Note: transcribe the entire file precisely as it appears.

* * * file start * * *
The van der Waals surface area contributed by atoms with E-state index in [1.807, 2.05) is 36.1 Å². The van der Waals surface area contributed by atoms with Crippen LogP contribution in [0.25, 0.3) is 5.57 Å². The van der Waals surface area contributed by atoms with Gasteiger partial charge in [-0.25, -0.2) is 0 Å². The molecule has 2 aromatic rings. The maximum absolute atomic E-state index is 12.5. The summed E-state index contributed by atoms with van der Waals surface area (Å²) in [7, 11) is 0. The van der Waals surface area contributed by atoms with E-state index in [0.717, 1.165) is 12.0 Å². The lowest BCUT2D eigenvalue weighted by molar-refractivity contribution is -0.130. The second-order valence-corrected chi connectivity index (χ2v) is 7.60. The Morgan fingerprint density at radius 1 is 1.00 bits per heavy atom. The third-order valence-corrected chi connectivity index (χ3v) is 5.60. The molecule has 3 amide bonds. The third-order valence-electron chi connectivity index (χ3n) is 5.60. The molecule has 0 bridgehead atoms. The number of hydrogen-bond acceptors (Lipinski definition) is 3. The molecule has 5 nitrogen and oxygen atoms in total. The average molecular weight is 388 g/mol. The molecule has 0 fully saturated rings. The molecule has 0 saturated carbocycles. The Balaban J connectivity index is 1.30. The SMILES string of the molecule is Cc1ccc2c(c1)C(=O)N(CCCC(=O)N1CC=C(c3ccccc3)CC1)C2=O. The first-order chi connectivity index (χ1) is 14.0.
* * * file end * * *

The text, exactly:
The van der Waals surface area contributed by atoms with E-state index in [1.807, 2.05) is 36.1 Å². The van der Waals surface area contributed by atoms with Crippen LogP contribution in [0.25, 0.3) is 5.57 Å². The van der Waals surface area contributed by atoms with Gasteiger partial charge in [-0.25, -0.2) is 0 Å². The molecule has 2 aromatic rings. The maximum absolute atomic E-state index is 12.5. The summed E-state index contributed by atoms with van der Waals surface area (Å²) in [7, 11) is 0. The van der Waals surface area contributed by atoms with E-state index in [0.717, 1.165) is 12.0 Å². The lowest BCUT2D eigenvalue weighted by molar-refractivity contribution is -0.130. The second-order valence-corrected chi connectivity index (χ2v) is 7.60. The Morgan fingerprint density at radius 1 is 1.00 bits per heavy atom. The third-order valence-corrected chi connectivity index (χ3v) is 5.60. The molecule has 3 amide bonds. The third-order valence-electron chi connectivity index (χ3n) is 5.60. The molecule has 0 bridgehead atoms. The number of hydrogen-bond acceptors (Lipinski definition) is 3. The molecule has 5 nitrogen and oxygen atoms in total. The average molecular weight is 388 g/mol. The molecule has 0 fully saturated rings. The molecule has 0 saturated carbocycles. The Balaban J connectivity index is 1.30. The SMILES string of the molecule is Cc1ccc2c(c1)C(=O)N(CCCC(=O)N1CC=C(c3ccccc3)CC1)C2=O. The first-order chi connectivity index (χ1) is 14.0.